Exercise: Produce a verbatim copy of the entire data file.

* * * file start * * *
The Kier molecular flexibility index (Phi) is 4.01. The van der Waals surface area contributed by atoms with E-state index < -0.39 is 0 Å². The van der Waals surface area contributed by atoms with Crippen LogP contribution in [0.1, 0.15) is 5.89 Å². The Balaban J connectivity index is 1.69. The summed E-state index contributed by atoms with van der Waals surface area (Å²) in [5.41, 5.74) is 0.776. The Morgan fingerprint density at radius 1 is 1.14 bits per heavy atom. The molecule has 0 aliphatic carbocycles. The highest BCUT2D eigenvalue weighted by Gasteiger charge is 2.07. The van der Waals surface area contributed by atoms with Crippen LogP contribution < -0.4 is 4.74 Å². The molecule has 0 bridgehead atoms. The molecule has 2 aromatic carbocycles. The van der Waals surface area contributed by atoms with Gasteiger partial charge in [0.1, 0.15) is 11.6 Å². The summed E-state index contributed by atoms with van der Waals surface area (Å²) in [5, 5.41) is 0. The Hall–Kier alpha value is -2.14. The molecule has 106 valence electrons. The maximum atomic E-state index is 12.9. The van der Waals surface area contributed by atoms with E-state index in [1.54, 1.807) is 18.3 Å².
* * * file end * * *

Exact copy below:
The Kier molecular flexibility index (Phi) is 4.01. The van der Waals surface area contributed by atoms with E-state index < -0.39 is 0 Å². The van der Waals surface area contributed by atoms with Crippen LogP contribution in [0.1, 0.15) is 5.89 Å². The Balaban J connectivity index is 1.69. The summed E-state index contributed by atoms with van der Waals surface area (Å²) in [5.41, 5.74) is 0.776. The Morgan fingerprint density at radius 1 is 1.14 bits per heavy atom. The molecule has 0 aliphatic carbocycles. The highest BCUT2D eigenvalue weighted by Gasteiger charge is 2.07. The van der Waals surface area contributed by atoms with Crippen LogP contribution < -0.4 is 4.74 Å². The molecule has 0 bridgehead atoms. The molecule has 2 aromatic carbocycles. The van der Waals surface area contributed by atoms with Gasteiger partial charge in [0.1, 0.15) is 11.6 Å². The summed E-state index contributed by atoms with van der Waals surface area (Å²) in [5, 5.41) is 0. The Hall–Kier alpha value is -2.14. The molecule has 106 valence electrons. The maximum atomic E-state index is 12.9. The van der Waals surface area contributed by atoms with E-state index in [1.54, 1.807) is 18.3 Å².